A new report hit inboxes today that makes some bold claims about the future of cable TV. The Diffusion Group (TDG) estimates that by 2030, the “traditional” pay TV market — think cable and satellite TV — will have shrunk by 26%, leaving only 60% of households subscribing to traditional pay TV.
That’s undoubtedly a big drop from the 81% of households that get traditional pay TV today. But if analysts really think that cable and satellite will still make up two-thirds of the market for pay TV in 13 years’ time, they’ve got another thing coming.
The winds of change are blowing for the cable TV industry, and it’s all happening a lot faster than anyone thought. Over a million households ditched cable TV in the space of just three months earlier this year. That trend isn’t going to slow down: it’s going to accelerate massively.
Under a best-case scenario for existing cable and satellite providers, distribution is going to change to streaming services (like DirecTV Now), at the very least. The existing cable infrastructure is, in its own way, complicated and expensive. Cable companies have to reserve a portion of their cable bandwidth just for TV services. Cable boxes have to be distributed to homeowners, and technicians have to run a physical wire to everywhere you want to watch cable. It’s also inflexible: introducing new technologies like 4K, HDR, or new sound codecs requires a lot of work, and changes to industry standards.
Now, running a streaming service isn’t the easiest thing in the world — just look at the problems DirecTV Now faced at launch — but even right now, you can argue that it’s more economical for cable companies to have a streaming package, rather than maintain a cable infrastructure. If you can make that argument right now, there’s no way that an outdated system will survive as the most common way to watch TV in 13 years from now.
Want an analogy? Just look at what’s happening to voice. Wireless companies are moving away from the traditional cellular phone call technology to Voice over LTE, which offers better quality calls, and means that cell companies don’t have to spend money and resources propping up an outdated and inferior system.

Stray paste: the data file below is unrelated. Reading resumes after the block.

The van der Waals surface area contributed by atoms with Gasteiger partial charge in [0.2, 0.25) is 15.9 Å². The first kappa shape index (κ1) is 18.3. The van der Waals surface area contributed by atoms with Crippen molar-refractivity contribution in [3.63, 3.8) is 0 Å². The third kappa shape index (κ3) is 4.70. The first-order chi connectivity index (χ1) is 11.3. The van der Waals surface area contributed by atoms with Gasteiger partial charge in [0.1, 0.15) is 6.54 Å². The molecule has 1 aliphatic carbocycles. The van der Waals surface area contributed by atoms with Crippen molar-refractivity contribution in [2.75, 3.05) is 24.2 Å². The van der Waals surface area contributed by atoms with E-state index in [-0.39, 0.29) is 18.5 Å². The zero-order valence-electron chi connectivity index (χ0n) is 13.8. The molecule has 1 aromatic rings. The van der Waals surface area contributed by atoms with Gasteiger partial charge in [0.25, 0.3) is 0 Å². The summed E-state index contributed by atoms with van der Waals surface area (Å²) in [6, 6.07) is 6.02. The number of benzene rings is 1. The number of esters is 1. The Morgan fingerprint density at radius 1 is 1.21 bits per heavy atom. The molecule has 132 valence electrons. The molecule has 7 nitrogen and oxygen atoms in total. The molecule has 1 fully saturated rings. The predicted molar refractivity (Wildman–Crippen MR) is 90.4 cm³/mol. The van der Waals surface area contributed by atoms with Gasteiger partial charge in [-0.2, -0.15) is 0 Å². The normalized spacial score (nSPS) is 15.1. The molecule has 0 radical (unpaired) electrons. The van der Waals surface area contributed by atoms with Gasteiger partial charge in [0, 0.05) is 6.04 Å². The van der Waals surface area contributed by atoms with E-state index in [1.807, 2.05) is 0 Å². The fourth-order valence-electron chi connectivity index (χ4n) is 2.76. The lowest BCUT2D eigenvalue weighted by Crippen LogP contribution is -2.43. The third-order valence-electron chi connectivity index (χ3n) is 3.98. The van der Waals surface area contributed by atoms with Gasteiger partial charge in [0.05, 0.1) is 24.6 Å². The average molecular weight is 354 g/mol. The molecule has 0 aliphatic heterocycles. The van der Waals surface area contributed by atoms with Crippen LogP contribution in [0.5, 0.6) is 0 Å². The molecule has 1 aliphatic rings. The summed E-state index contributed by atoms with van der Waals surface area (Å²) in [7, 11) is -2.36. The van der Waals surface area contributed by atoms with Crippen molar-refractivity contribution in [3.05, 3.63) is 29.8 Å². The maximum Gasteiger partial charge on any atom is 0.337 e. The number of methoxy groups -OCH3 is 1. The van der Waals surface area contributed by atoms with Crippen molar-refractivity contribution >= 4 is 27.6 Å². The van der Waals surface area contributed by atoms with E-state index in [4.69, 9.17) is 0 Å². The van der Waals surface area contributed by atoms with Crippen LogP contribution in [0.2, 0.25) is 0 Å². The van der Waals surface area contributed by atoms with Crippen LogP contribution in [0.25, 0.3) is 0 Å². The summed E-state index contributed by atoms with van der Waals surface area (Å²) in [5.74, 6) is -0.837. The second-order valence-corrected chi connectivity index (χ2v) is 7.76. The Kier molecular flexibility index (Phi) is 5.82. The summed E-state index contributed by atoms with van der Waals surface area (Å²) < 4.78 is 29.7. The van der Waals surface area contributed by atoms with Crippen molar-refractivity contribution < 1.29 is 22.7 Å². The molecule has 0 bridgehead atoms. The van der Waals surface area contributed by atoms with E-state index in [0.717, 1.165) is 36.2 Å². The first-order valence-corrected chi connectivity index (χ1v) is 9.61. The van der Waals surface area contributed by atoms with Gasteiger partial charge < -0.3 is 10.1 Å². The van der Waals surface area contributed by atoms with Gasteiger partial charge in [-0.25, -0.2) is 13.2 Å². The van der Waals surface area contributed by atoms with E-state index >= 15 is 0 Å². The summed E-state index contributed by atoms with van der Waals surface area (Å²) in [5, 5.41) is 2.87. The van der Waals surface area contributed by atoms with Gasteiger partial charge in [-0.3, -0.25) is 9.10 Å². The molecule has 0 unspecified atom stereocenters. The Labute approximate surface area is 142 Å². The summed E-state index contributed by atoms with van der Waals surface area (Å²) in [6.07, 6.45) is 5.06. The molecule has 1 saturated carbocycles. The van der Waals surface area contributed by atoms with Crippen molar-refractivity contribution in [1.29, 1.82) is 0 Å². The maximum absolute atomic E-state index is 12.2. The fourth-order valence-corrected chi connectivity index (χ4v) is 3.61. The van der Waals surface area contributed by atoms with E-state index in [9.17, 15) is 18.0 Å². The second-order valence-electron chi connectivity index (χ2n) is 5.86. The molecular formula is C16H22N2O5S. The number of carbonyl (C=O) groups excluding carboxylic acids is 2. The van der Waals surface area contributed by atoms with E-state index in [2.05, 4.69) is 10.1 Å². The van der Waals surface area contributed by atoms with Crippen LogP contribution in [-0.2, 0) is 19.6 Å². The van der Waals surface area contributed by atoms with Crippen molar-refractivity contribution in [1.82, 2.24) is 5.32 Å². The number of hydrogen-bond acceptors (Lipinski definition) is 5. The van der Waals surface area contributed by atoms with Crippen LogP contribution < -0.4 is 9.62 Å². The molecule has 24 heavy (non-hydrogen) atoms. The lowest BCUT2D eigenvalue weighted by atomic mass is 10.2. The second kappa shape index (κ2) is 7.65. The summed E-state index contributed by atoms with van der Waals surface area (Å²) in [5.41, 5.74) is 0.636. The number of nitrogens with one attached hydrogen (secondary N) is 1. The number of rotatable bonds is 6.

So from a purely technological standpoint, cable TV as a way of consuming your pay TV package seems doomed. But pay TV bundles as a concept are also being challenged. The traditional model — which sees cable companies negotiating with the major rightsholders to offer customers one single package of channels — seems increasingly uncertain. The rise of Netflix and Amazon’s own original content has diminished the power of the cable company’s distribution, and major rightsholders like Disney are now looking at offering their own streaming services, rather than make customers go through a pay TV provider.
The logical conclusion to all this is customers buying individual channels or content directly from the company that owns the rights, then using a set-top device (like Apple TV or Chromecast) to stream on demand. That’s terrible news for the existing pay TV industry, which would see its role as the distribution middle-man completely eliminated. It would also drive pay TV subscription rates down close to zero, not the 60% TDG estimates.
Predicting the future is hard; putting precise numbers on industry subscriptions in 2030 isn’t a job that I envy. But assuming that the current slow decline of cable will just continue is downright naive.